That Batman Quote About Heroes – The Mining Heroics of Alija Sirotanović

You know the quote, the one where Batman’s old butler dude says you die and become a hero or live and turn into a villain. It’s a loose analogy to use when talking about the heroic workers of socialist Yugoslavia, the udarniks, but it will have to do, and it also means I can justifiably use a ‘Batman’ tag in an aim to improve site views.

Two of the greatest miners in the history of Yugoslavia (I don’t think there was a hall of fame or anything like that) found themselves featured on money, frequently getting confused with each other. The happier story of the two concerns a man from the central Bosnian village of Orahovo, a man called Alija Sirotanović. Alija eventually adorned the 20,000 dinar note.

What did he do to find himself as currency? He mined a huck of coal, that’s what. Alija Sirotanović was one of nine children (born to the family, not in the world), all of whom ended up working down the mines. Alija worked in the coal mine at Breza, the ancient capital of those Daesitiates, and would have lived his life in relative obscurity if it weren’t for his god-given ability to huck coal.

In 1947, ol’ Alija set a brand new record in coal-extracting, garnering him national attention in the socialist press. Two years later the bar was set even higher, as Alija and eight of his finest men mined 152 tones in a single shift. If you aren’t sure how much coal that is, I can confirm that it is a whole lot of coal. Sirotanović was heralded as the leader of the crew, and became an overnight celebrity.

The whole thing is pretty disputable unfortunately. The late ’40s/early ’50s saw Yugoslavia struggle to establish itself as a socialist worker’s paradise, and propaganda was more valuable than truth. Alija was almost certainly a hard-working miner, but it is possible (if not likely) that his achievements were overplayed in order to paint a picture of a productive utopia. Yugoslavia and the Soviets had a fairly testy relationship (the Tito-Stalin split happened in 1948), so both nations were keen to one-up the other whenever possible.

Alija’s achievements, which sounds like a weekly column in The County Times, did not go unnoticed at the top of the Yugoslav table. Tito himself visited Alija to extend the hand of celebration, telling the boy from Orahovo that he was there to fulfil any wish. Alija was a humble man of humble dreams though. He could have had a house, he could have had a horse, he could have had a fortune, he could have had anything he wanted. He could even have wished to set Tito free. What did Alija wish for?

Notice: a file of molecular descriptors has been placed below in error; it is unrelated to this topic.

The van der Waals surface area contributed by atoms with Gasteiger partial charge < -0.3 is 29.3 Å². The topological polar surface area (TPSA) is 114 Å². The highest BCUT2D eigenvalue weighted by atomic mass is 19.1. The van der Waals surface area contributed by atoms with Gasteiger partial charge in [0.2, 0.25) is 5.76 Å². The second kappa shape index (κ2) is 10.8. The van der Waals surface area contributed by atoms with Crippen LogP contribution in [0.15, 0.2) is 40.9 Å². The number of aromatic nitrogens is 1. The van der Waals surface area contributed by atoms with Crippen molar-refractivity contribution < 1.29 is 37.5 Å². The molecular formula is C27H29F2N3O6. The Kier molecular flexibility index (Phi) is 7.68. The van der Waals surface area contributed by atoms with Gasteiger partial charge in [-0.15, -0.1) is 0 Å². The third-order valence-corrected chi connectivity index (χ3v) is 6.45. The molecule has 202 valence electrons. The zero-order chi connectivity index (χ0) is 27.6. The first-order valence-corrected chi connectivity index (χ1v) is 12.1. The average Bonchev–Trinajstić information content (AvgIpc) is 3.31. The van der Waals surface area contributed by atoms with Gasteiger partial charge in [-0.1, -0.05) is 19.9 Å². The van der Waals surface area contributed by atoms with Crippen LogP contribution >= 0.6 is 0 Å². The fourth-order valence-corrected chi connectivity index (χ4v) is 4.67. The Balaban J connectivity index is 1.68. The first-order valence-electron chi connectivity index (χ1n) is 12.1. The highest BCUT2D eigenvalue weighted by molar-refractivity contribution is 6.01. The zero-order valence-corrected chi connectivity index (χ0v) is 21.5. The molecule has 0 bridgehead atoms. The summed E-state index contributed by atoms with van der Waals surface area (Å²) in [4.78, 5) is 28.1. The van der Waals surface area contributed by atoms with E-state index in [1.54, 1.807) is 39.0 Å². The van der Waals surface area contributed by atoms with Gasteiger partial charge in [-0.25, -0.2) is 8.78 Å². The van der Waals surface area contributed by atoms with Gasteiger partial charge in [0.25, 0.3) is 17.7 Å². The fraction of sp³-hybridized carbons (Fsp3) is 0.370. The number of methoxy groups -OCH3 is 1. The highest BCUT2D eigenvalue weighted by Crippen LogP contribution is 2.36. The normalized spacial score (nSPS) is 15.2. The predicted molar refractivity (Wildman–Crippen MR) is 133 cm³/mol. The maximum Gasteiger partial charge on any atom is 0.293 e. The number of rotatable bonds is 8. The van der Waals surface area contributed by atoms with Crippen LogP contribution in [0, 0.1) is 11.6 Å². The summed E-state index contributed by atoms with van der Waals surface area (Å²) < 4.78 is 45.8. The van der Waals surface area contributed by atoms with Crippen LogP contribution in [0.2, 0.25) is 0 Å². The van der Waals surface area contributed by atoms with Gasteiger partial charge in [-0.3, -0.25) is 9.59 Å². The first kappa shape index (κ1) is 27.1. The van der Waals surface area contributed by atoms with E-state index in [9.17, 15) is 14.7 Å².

A bigger shovel. Alija’s mind was focused on the coal, and he dreamt of bigger shovels where others dreamt of bigger bank balances. This obviously tidily fits the story, but truth is irrelevant at this point. Alija’s wish was Tito’s command, and the Sirotanovićka came into being.

Alija Sirotanović was honoured by being pictured on the 20,000 dinar note in 1987, an honour that came just three years before his death. He eventually retired with merits and made an unsuccessful foray into politics, but his place in the legacy of Yugoslavia was assured.

Alija’s 20,000 dinar note was often confused with the 10 dinar note of times past, a note which featured another Bosnian miner. The miner in question here was Arif Heralić, a Bosnian Roma metal worker from Zenica, Bosnia’s Sheffield. Heralić’s image was just as iconic, but his story didn’t quite feature as many positive turns as Alija’s.

Heralić was one of 11 kids, and eventually died in miserable alcohol-fuelled poverty, exacerbated by mental illness and broken dreams. He was reduced to begging on the streets of Zenica, begging passers by for a piece of paper with his own face adorned on it. In 1967 a short film was made about him, a short film titled Devalvacija jednog osmijeha (Devaluation of a Smile, or thereabouts). In the film, Heralić is a rakija-addled mess, rambling and crying in equal measure. It is a rather troubling watch.

Heroes were made, heroes were spat out. Often we forget that history is the story of humans using other humans to make humans feel better or worse about themselves.

‘An Illustrated History of Slavic Misery’ is available for purchase, we swear. To pick up a print copy of the book (€20 plus postage), send us an email at The digital version is available on Amazon at the link linked here. You can also buy the digital copy through us, if you prefer.


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